• Out-of-plane: Not present in ethene, but an example is in BF3 when the boron atom moves in and out of the plane of the three fluorine atoms.

In a rocking, wagging or twisting coordinate the bond lengths within the groups involved do not change. The angles do. Rocking is distinguished from wagging by the fact that the atoms in the group stay in the same plane.

In ethene there are 12 internal coordinates: 4 C-H stretching, 1 C-C stretching, 2 H-C-H bending, 2 CH2 rocking, 2 CH2 wagging, 1 twisting. Note that the H-C-C angles cannot be used as internal coordinates as the angles at each carbon atom cannot all increase at the same time.

See infrared spectroscopy for some animated illustrations of internal coordinates.

Symmetry-adapted coordinates

Symmetry-adapted coordinates may be created by applying a projection operator to a set of internal coordinates.[2] The projection operator is constructed with the aid of the character table of the molecular point group. For example, the four(un-normalised) C-H stretching coordinates of the molecule ethene are given by

Qs1 = q1 + q2 + q3 + q4
Qs2 = q1 + q2 - q3 - q4
Qs3 = q1 - q2 + q3 - q4
Qs4 = q1 - q2 - q3 + q4

where q1 - q4 are the internal coordinates for stretching of each of the four C-H bonds.

Illustrations of symmetry-adapted coordinates for most small molecules can be found in Nakamoto.[3]

Normal coordinates

A normal coordinate, Q, may sometimes be constructed directly as a symmetry-adapted coordinate. This is possible when the normal coordinate belongs uniquely to a particular irreducible representation of the molecular point group. For example, the symmetry-adapted coordinates for bond-stretching of the linear carbon dioxide molecule, O=C=O are both normal coordinates:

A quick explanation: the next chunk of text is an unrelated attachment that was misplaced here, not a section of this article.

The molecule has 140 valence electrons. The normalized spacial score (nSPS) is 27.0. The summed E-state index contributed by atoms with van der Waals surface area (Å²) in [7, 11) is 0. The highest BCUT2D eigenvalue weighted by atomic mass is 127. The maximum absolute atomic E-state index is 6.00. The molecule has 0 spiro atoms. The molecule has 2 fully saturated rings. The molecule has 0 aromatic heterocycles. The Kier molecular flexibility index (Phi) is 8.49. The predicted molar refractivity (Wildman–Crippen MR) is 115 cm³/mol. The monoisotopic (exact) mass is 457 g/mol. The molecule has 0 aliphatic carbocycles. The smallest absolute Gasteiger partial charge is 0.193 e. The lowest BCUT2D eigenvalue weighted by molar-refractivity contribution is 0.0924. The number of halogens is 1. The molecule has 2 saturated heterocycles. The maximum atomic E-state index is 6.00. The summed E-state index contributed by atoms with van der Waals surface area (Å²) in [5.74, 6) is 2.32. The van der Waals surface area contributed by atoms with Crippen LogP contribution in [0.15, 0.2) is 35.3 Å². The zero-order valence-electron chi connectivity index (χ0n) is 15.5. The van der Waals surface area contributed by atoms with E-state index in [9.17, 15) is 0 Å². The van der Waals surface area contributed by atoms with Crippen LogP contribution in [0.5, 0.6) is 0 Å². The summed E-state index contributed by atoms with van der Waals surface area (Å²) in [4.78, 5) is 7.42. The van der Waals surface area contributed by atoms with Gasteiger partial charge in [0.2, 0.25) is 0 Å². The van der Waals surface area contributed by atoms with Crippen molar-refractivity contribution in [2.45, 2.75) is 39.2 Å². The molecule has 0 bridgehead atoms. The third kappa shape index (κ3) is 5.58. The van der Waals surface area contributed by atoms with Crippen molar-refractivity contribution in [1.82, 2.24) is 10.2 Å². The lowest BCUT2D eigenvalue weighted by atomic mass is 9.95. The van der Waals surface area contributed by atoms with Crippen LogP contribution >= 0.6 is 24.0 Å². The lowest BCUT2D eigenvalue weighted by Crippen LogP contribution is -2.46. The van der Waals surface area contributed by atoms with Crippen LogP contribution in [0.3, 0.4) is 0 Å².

• symmetric stretching: the sum of the two C-O stretching coordinates; the two C-O bond lengths change by the same amount and the carbon atom is stationary. Q = q1 + q2
  • asymmetric stretching: the difference of the two C-O stretching coordinates; one C-O bond length increases while the other decreases. Q = q1 - q2

When two or more normal coordinates belong to the same irreducible representation of the molecular point group (colloquially, have the same symmetry) there is "mixing" and the coefficients of the combination cannot be determined a priori. For example, in the linear molecule hydrogen cyanide, HCN, The two stretching vibrations are

  1. principally C-H stretching with a little C-N stretching; Q1 = q1 + a q2 (a << 1)
  2. principally C-N stretching with a little C-H stretching; Q2 = b q1 + q2 (b << 1)

The coefficients a and b are found by performing a full normal coordinate analysis by means of the Wilson GF method.[4]

Newtonian mechanics

Perhaps surprisingly, molecular vibrations can be treated using Newtonian mechanics, to calculate the correct vibration frequencies. The basic assumption is that each vibration can be treated as though it corresponds to a spring. In the harmonic approximation the spring obeys Hooke's law: the force required to extend the spring is proportional to the extension. The proportionality constant is known as a force constant, k. The anharmonic oscillator is considered elsewhere.[5]

\mathrm{Force}=- k Q \!

By Newton’s second law of motion this force is also equal to a "mass", m, times acceleration.

 \mathrm{Force} = m \frac{d^2Q}{dt^2}

Since this is one and the same force the ordinary differential equation follows.

m \frac{d^2Q}{dt^2} + k Q = 0